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This eBook from the Gutenberg Project consists of approximately 183 pages of information about The Youthful Wanderer.

Shakespeare was buried in the Church of the Holy Trinity.  His wife, his only daughter Susanna and her husband, Thomas Nash, lie with him in the same row, immediately in front of the altar-rails.  His tombstone bears the following inscription: 

  GOOD FREND FOR JESVS SAKE FORBEARE,
    TO DIGG THE BVST ENCLOASED HEARE: 
  BLESE BE YE MAN YT SPARES THES STONES,
    AND CVRST BE HE YT MOVES MY BONES.

The only typographical peculiarity not rendered here, is the grouping together of HE in HEARE and TH in THES, after the fashion of monograms.

This church also contains a half-length figure of Shakespeare, painted after nature.  There is evidence extant that it had already taken its place against the wall in the year 1623.  Beneath is inscribed: 

    Judicio pylivm genio socratem, arte maronem,
    Terra tegit, popvlvs maeret, Olympvs Habet[A]
  Stay, passenger; why goest thov by so fast? 
  Read, if thov canst, whom enviovs death hath plast
  Within this monvment; Shakespeare, with whom
  Quick natvre dide; whose name doth deck ys. tombe
  Far more than cost; sith all yt. he hath writt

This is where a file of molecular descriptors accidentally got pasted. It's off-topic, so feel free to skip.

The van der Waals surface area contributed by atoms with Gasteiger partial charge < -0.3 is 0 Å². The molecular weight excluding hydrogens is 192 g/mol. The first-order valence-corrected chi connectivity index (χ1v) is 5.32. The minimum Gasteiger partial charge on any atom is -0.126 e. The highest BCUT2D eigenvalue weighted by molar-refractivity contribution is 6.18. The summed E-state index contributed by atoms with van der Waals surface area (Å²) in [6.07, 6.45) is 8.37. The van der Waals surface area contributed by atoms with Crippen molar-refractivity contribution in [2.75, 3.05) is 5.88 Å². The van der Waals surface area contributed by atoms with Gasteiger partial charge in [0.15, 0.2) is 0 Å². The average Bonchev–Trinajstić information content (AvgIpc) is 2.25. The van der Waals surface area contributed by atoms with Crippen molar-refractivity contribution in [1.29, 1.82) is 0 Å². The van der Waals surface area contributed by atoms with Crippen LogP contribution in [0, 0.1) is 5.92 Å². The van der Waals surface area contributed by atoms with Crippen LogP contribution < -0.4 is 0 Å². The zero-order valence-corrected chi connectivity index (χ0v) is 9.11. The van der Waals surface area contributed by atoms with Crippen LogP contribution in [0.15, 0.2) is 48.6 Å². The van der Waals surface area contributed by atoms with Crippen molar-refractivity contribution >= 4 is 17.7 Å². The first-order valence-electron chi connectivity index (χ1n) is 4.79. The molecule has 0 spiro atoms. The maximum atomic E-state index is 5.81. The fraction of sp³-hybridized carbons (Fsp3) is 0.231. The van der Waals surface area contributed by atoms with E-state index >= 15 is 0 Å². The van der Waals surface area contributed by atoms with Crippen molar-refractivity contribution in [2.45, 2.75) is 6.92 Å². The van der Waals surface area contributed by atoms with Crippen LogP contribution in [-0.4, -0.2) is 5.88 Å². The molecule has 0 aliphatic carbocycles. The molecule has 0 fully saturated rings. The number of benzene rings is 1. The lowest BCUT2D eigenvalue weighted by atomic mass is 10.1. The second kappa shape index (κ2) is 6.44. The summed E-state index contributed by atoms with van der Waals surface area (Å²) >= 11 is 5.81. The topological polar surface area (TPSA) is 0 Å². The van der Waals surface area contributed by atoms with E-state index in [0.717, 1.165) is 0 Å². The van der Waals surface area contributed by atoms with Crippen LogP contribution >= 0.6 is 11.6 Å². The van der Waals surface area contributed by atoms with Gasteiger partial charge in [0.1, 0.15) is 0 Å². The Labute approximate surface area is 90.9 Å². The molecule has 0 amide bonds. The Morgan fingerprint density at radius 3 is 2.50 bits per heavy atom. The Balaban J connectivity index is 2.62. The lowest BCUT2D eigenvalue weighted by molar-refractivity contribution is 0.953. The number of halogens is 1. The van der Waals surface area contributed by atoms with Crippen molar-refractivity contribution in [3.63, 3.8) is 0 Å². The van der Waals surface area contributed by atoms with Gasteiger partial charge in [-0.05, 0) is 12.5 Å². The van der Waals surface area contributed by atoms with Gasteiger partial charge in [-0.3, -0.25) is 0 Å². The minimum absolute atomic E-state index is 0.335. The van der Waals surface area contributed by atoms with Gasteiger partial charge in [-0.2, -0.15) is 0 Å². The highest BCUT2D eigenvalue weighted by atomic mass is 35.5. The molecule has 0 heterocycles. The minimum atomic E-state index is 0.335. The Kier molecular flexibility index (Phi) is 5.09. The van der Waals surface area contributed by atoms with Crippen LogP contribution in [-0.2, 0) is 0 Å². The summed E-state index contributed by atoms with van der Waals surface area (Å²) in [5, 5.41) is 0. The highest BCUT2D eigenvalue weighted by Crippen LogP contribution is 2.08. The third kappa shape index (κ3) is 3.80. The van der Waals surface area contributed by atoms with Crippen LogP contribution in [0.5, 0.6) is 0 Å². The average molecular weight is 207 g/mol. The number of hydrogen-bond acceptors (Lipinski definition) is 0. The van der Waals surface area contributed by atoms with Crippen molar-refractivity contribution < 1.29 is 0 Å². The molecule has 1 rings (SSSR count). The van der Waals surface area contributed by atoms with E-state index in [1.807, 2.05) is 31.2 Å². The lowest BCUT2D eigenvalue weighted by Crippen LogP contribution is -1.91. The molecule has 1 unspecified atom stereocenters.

Leaves living art bvt page to serve his witt.

  Obiit.  Ano.  Doi. 1616. 
  AEtatis 53.  Die 23.  Ap.

[Footnote A:  In judgment a Nestor, in genius a Socrates, in art a Virgil.  The earth covers him, the people mourn for him, Olympus has him.]

Of the Guildhall, the Grammar School, and the beautiful Avon, with their hundred sweet associations, I dare say nothing more.  After a stay of three days, during which time I had recovered from the effects of the severe strain and close application of mind and body, by which both had suffered exhaustion, and been driven almost to the verge of prostration, in the museum at Liverpool and the ruins of Chester; I started on way to Warwick (pron.  War’rick) and Coventry.  As my purpose was to walk the whole distance, about twenty miles, I sent my sachel by rail, to the former place.

Chapter V.

Stratford to Coventry.

This is the walk referred to by the two Englishmen who laid a wager as to which was the finest walk in England.  “After the money had been put up, one named the walk from Stratford to Coventry, and the other from Coventry to Stratford.  How the umpire decided the case, is not recorded.”  It was late in the afternoon on Saturday, July 10th, when I bade adieu to Stratford, and went away rejoicing, in the hope of soon seeing the beauties of England’s most charming agricultural section.

After two hours, I entered Charlecote Park, where I disturbed several herds of deer, some hundred head in all.  From this park, as lame tradition has it, Shakespeare once stole deer, and became an exile for the crime!

On Sunday forenoon I attended service at

St. Mary’s Church,

in Warwick.  The choir, lady chapel and chapter-house are among the purest examples of Decorated work, and date from 1394.  The tomb of Richard Beauchamp (Bee’cham) in the Lady Chapel, is considered the most splendid in the kingdom, with the single exception of that of Henry VII. in Westminster Abbey.

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